News story

Mid Staffs: Monitor response to the Francis report

Joint statement from Monitor and the Care Quality Commission (CQC) on the current position at Mid Staffordshire NHS Foundation Trust.

The CQC believes Mid Staffordshire NHS Foundation Trust is safe to provide services. But it has also made it clear that the trust must address remaining concerns quickly.

On behalf of their patients, the trust must meet all the essential standards of safety and quality and the CQC will follow up robustly to ensure the trust improves in the areas that need further attention.

CQC and Monitor have strong powers of intervention and would not hesitate to take urgent action to protect patients if they thought this necessary.

The trust has made important progress since the period described in the Francis report. Steps have been taken to address immediate risks to patients and the new leadership of the trust has responded positively. Patients should be keen for their trust to do better still.

It is important to understand that the scale of change required in this organisation was very significant and was never going to happen overnight. To track progress, the CQC is to carry out another detailed assessment, starting in March, and Monitor continues to hold the trust’s leadership to account for progress against their transformation plan.

Statement from Monitor:

Chris Mellor, acting Chair of Monitor, said:

There are 126 foundation trusts and the vast majority of them provide safe, high-quality care. However, at this trust, the standard of care that patients received was clearly unacceptable, and the experiences described in this report by patients and their families are incredibly distressing. Absolutely every effort must be made to ensure this never happens again.

Monitor has taken action at Mid Staffordshire NHS Foundation Trust to put in place new and experienced leadership to drive improvement. We have worked with the trust to oversee the design and delivery of a transformation plan with clear priorities and rapid actions to secure patient safety.

The new leadership, which includes a new medical director and nursing director, has already made improvements in patient care, ensuring better infection control, increased numbers of nurses and delivery of a much improved mortality ratio. However, there is still more to do, especially in terms of embedding a new culture of openness, which must be a priority. We are continuing to work with the CQC to track progress at Mid Staffordshire very closely.

We welcome the Francis report, and the additional focus it has given to what went wrong at this trust. We will study the report carefully and where there are new lessons to learn we will work closely with the trust and the CQC to act on these.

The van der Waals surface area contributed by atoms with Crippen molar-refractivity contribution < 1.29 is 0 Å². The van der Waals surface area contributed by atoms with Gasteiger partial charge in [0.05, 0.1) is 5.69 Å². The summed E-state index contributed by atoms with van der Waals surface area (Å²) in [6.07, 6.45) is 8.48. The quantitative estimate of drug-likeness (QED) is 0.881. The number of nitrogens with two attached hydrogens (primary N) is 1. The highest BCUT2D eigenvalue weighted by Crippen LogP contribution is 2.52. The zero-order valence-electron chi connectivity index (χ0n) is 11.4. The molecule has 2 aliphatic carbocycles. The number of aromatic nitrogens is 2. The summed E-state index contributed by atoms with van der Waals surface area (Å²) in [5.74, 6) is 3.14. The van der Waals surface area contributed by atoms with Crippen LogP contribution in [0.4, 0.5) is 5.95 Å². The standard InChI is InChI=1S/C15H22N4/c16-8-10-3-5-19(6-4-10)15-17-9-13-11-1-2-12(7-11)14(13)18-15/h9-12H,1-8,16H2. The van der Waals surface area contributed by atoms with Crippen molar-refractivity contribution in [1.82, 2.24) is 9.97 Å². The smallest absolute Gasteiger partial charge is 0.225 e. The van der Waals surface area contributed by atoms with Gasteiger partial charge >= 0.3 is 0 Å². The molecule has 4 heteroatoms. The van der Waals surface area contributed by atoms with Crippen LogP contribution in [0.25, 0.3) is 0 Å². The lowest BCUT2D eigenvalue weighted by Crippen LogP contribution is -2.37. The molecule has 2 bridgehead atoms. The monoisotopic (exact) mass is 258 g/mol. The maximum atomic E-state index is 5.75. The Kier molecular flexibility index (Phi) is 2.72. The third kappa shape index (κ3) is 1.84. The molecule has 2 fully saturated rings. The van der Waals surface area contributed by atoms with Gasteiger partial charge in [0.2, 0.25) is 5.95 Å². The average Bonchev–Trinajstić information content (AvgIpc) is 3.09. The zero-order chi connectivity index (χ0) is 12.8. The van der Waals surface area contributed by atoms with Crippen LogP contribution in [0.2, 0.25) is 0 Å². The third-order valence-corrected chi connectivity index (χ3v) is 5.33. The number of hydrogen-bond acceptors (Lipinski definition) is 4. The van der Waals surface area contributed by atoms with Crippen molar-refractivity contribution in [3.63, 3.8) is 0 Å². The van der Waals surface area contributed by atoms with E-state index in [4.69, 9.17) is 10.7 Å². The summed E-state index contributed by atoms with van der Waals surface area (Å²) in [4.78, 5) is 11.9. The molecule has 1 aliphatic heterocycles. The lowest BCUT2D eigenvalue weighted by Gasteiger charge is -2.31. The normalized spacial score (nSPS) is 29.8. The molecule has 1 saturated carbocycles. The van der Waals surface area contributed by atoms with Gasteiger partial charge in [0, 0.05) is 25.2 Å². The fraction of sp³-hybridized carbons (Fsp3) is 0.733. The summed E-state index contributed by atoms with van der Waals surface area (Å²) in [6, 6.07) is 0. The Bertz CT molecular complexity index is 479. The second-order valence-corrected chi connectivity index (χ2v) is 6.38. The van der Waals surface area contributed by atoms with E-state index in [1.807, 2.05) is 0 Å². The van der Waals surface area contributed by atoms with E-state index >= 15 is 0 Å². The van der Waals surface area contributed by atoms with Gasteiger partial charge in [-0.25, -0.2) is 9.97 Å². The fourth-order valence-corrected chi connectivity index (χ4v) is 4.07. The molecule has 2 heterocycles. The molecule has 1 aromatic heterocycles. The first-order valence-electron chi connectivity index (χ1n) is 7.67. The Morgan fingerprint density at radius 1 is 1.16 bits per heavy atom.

Following the Healthcare Commission’s report on Mid Staffordshire in March 2009, Monitor commissioned an independent review of lessons learned and made changes to its processes as a result. Changes already made centre on better sharing of information across the healthcare system, in particular between Monitor and the CQC; in addition we are currently consulting on an enhanced approach to quality governance. We have also worked closely with the CQC, Department of Health and others on the National Quality Board report Early Warning Systems in the NHS, published today.

A further inquiry into the roles of the commissioning, regulatory and supervisory bodies in the events at Mid Staffordshire has been announced today; Monitor will work closely with the inquiry team going forward and implement any additional lessons that emerge from this review.

We note the Secretary of State’s comment on the possible de-authorisation of Mid Staffordshire NHS Foundation Trust. Any decision on de-authorisation rests with Monitor, as set out in the Health Act 2009. We are required by the Act to consult on how we will implement these new powers of de-authorisation and we intend to launch our consultation on this within the next few days. As these new proposals are clearly significant, the consultation period will run for 12 weeks in accordance with established best practice. After the consultation closes, we will need reasonable time to analyse and publish the responses we receive. We anticipate that this process will be completed by early summer.

Until this consultation has taken place, and the criteria for de-authorisation are decided, it is not possible to comment on whether or not any foundation trust should be de-authorised. We will continue to work closely with the trust and the CQC to ensure that the important progress already made at Mid Staffordshire continues; the CQC’s 12 month progress report will be an important indicator in assessing what tangible improvements this trust has made.

As the Secretary of State highlights, the foundation trust model of accountability to local communities through members and governors is a powerful tool for patient and public involvement. Every foundation trust has a duty to be truly publicly accountable whilst providing high-quality care - and to engage with patients on how successfully these goals are being met. The lessons from Mid Staffordshire should encourage every board to look closely at the processes they have in place to achieve this, and to take action to improve them if necessary.

Robert Francis Inquiry report into Mid-Staffordshire NHS Foundation Trust

Mid Staffs: learning and implications for Monitor

Published 24 February 2010